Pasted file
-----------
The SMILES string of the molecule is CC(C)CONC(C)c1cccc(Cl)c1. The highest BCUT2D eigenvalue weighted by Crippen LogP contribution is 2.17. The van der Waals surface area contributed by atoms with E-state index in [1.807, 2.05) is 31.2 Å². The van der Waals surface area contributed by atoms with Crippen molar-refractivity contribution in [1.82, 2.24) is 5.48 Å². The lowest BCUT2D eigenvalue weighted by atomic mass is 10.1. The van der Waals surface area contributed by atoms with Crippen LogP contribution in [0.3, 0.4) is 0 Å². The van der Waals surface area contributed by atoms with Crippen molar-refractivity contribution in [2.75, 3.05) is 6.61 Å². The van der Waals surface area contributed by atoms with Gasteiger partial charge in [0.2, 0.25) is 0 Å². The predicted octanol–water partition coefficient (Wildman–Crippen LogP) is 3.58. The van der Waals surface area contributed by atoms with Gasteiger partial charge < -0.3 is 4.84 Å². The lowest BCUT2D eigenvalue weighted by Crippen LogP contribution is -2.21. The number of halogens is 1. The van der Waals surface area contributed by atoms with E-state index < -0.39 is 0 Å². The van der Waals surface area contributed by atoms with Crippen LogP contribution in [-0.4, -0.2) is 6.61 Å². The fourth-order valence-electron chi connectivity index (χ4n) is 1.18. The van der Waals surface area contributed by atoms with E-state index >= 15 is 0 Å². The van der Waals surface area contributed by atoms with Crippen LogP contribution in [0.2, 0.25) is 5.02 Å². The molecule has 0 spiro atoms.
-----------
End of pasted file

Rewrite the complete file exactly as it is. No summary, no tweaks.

The SMILES string of the molecule is CC(C)CONC(C)c1cccc(Cl)c1. The highest BCUT2D eigenvalue weighted by Crippen LogP contribution is 2.17. The van der Waals surface area contributed by atoms with E-state index in [1.807, 2.05) is 31.2 Å². The van der Waals surface area contributed by atoms with Crippen molar-refractivity contribution in [1.82, 2.24) is 5.48 Å². The lowest BCUT2D eigenvalue weighted by atomic mass is 10.1. The van der Waals surface area contributed by atoms with Crippen LogP contribution in [0.3, 0.4) is 0 Å². The van der Waals surface area contributed by atoms with Crippen molar-refractivity contribution in [2.75, 3.05) is 6.61 Å². The van der Waals surface area contributed by atoms with Gasteiger partial charge in [0.2, 0.25) is 0 Å². The predicted octanol–water partition coefficient (Wildman–Crippen LogP) is 3.58. The van der Waals surface area contributed by atoms with Gasteiger partial charge < -0.3 is 4.84 Å². The lowest BCUT2D eigenvalue weighted by Crippen LogP contribution is -2.21. The number of halogens is 1. The van der Waals surface area contributed by atoms with E-state index < -0.39 is 0 Å². The van der Waals surface area contributed by atoms with Crippen LogP contribution in [-0.4, -0.2) is 6.61 Å². The fourth-order valence-electron chi connectivity index (χ4n) is 1.18. The van der Waals surface area contributed by atoms with E-state index >= 15 is 0 Å². The van der Waals surface area contributed by atoms with Crippen LogP contribution in [0.2, 0.25) is 5.02 Å². The molecule has 0 spiro atoms.